For Immediate Release:
January 30, 2018


DOB Finds November Collapse Caused by Poor Shed Design, Shoddy Construction Work & High Winds

New York, NY – Today, the New York City Buildings Department (DOB) announced enforcement actions against engineer Daniel Odigie, who designed the sidewalk shed that collapsed last fall in SoHo, injuring five passersby. Odigie certified that the plans he submitted to DOB were safe and Code-compliant, when in actuality they were poorly designed. Accordingly, DOB sought and obtained the permanent surrender of Odigie’s ability to file sidewalk shed and other professionally-certified plans with the Department.

DOB’s review found that the plans Odigie submitted for the shed at 568 Broadway lacked required structural supports, among other deficiencies. DOB also found that the Rock Group, the contractor who installed the shed, failed to build it even to the shoddy standards laid out in Odigie’s plans. These factors, combined with a sustained period of high winds the day of the collapse, led to the failure of the sidewalk shed, pinning several pedestrians.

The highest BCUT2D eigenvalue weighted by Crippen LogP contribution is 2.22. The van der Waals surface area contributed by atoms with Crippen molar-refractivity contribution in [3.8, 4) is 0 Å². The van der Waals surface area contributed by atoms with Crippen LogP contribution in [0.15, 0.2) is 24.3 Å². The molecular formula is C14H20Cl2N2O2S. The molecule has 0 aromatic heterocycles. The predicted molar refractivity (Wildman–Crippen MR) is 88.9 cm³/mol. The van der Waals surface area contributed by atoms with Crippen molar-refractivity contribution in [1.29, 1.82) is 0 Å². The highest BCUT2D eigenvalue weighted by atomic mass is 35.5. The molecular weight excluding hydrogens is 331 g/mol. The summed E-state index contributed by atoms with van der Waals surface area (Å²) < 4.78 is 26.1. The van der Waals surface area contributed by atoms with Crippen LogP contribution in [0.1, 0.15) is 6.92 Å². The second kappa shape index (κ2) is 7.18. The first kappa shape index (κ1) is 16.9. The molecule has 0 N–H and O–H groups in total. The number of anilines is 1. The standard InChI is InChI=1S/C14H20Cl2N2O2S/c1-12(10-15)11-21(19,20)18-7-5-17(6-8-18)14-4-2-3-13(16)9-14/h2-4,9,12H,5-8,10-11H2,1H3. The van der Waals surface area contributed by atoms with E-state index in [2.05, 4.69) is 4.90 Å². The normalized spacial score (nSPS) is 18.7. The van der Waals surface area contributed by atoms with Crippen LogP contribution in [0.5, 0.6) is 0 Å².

“This collapse was caused by sheer negligence by the engineer and contractor who put up the shed – a structure that’s meant to protect people, not harm them. Following this incident, we checked all the sheds where the engineer and contractor were involved and made sure they’re properly built. The penalties we issued to the engineer were well-warranted and we will take further enforcement actions against all parties involved, as needed, once our investigation is fully wrapped up,” said Buildings Commissioner Rick D. Chandler, PE.

As part of its investigation, DOB reviewed 47 other sheds that involved both Odigie and the Rock Group. DOB found one shed that posed an immediate safety hazard and ordered repairs that have since been completed. DOB issued an additional 73 violations for less-serious infractions.

Odigie surrendered his professional-certification privileges on January 16, 2018. DOB’s investigation of the collapse is ongoing and the agency expects to take additional enforcement actions in the coming weeks.